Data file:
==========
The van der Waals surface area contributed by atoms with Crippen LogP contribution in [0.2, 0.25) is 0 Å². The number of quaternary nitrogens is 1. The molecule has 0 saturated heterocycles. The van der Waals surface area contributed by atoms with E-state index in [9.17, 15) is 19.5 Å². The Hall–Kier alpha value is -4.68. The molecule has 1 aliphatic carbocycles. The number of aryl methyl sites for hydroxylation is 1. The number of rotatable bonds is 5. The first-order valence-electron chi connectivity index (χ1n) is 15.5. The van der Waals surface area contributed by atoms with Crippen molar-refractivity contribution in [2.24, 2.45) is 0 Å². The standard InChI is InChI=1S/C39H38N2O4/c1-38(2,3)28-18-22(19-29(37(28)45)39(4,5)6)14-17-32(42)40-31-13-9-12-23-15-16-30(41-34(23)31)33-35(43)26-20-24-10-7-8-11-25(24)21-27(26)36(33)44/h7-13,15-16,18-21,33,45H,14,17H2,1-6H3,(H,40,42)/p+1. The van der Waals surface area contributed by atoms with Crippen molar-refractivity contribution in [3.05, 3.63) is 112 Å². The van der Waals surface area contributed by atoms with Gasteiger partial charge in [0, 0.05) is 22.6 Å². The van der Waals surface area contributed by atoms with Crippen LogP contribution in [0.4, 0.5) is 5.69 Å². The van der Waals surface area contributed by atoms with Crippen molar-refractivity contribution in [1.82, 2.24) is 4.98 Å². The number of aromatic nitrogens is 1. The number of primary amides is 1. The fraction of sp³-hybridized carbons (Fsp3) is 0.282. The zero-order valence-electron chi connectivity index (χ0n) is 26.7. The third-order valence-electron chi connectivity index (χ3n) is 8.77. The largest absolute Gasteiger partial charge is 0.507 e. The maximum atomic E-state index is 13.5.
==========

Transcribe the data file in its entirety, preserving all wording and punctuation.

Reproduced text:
The van der Waals surface area contributed by atoms with Crippen LogP contribution in [0.2, 0.25) is 0 Å². The number of quaternary nitrogens is 1. The molecule has 0 saturated heterocycles. The van der Waals surface area contributed by atoms with E-state index in [9.17, 15) is 19.5 Å². The Hall–Kier alpha value is -4.68. The molecule has 1 aliphatic carbocycles. The number of aryl methyl sites for hydroxylation is 1. The number of rotatable bonds is 5. The first-order valence-electron chi connectivity index (χ1n) is 15.5. The van der Waals surface area contributed by atoms with Crippen molar-refractivity contribution in [2.24, 2.45) is 0 Å². The standard InChI is InChI=1S/C39H38N2O4/c1-38(2,3)28-18-22(19-29(37(28)45)39(4,5)6)14-17-32(42)40-31-13-9-12-23-15-16-30(41-34(23)31)33-35(43)26-20-24-10-7-8-11-25(24)21-27(26)36(33)44/h7-13,15-16,18-21,33,45H,14,17H2,1-6H3,(H,40,42)/p+1. The van der Waals surface area contributed by atoms with Crippen molar-refractivity contribution in [3.05, 3.63) is 112 Å². The van der Waals surface area contributed by atoms with Gasteiger partial charge in [0, 0.05) is 22.6 Å². The van der Waals surface area contributed by atoms with Crippen LogP contribution in [0.4, 0.5) is 5.69 Å². The van der Waals surface area contributed by atoms with Crippen molar-refractivity contribution in [1.82, 2.24) is 4.98 Å². The number of aromatic nitrogens is 1. The number of primary amides is 1. The fraction of sp³-hybridized carbons (Fsp3) is 0.282. The zero-order valence-electron chi connectivity index (χ0n) is 26.7. The third-order valence-electron chi connectivity index (χ3n) is 8.77. The largest absolute Gasteiger partial charge is 0.507 e. The maximum atomic E-state index is 13.5.